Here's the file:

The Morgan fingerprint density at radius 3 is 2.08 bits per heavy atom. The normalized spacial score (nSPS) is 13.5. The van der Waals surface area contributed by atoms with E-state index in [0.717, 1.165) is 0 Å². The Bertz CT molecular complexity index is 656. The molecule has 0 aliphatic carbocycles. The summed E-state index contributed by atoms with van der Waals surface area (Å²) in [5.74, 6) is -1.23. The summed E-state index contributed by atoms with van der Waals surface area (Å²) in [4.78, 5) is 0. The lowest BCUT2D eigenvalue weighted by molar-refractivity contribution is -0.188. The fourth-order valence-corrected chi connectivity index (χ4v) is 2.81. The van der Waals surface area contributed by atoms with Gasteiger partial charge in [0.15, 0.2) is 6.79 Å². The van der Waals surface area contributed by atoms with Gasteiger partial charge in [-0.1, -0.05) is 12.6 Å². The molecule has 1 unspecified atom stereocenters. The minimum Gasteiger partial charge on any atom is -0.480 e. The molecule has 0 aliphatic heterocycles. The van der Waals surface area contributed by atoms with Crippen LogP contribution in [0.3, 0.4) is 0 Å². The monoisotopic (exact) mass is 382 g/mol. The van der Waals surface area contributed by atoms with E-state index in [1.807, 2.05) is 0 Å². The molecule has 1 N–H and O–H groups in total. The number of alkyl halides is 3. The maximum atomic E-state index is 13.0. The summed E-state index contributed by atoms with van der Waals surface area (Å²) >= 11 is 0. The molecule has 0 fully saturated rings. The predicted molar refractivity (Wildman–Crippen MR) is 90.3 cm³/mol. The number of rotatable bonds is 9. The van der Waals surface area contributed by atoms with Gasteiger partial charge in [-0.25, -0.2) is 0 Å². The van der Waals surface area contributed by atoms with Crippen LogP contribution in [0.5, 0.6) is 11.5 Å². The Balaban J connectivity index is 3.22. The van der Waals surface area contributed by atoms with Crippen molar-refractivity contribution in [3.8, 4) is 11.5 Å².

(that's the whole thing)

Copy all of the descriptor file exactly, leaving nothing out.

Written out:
The Morgan fingerprint density at radius 3 is 2.08 bits per heavy atom. The normalized spacial score (nSPS) is 13.5. The van der Waals surface area contributed by atoms with E-state index in [0.717, 1.165) is 0 Å². The Bertz CT molecular complexity index is 656. The molecule has 0 aliphatic carbocycles. The summed E-state index contributed by atoms with van der Waals surface area (Å²) in [5.74, 6) is -1.23. The summed E-state index contributed by atoms with van der Waals surface area (Å²) in [4.78, 5) is 0. The lowest BCUT2D eigenvalue weighted by molar-refractivity contribution is -0.188. The fourth-order valence-corrected chi connectivity index (χ4v) is 2.81. The van der Waals surface area contributed by atoms with Gasteiger partial charge in [0.15, 0.2) is 6.79 Å². The van der Waals surface area contributed by atoms with Gasteiger partial charge in [-0.1, -0.05) is 12.6 Å². The molecule has 1 unspecified atom stereocenters. The minimum Gasteiger partial charge on any atom is -0.480 e. The molecule has 0 aliphatic heterocycles. The van der Waals surface area contributed by atoms with Crippen LogP contribution in [0.3, 0.4) is 0 Å². The monoisotopic (exact) mass is 382 g/mol. The van der Waals surface area contributed by atoms with E-state index in [1.807, 2.05) is 0 Å². The molecule has 1 N–H and O–H groups in total. The number of alkyl halides is 3. The maximum atomic E-state index is 13.0. The summed E-state index contributed by atoms with van der Waals surface area (Å²) >= 11 is 0. The molecule has 0 fully saturated rings. The predicted molar refractivity (Wildman–Crippen MR) is 90.3 cm³/mol. The number of rotatable bonds is 9. The van der Waals surface area contributed by atoms with Gasteiger partial charge in [-0.25, -0.2) is 0 Å². The van der Waals surface area contributed by atoms with Crippen LogP contribution in [0.5, 0.6) is 11.5 Å². The Balaban J connectivity index is 3.22. The van der Waals surface area contributed by atoms with Crippen molar-refractivity contribution in [3.8, 4) is 11.5 Å².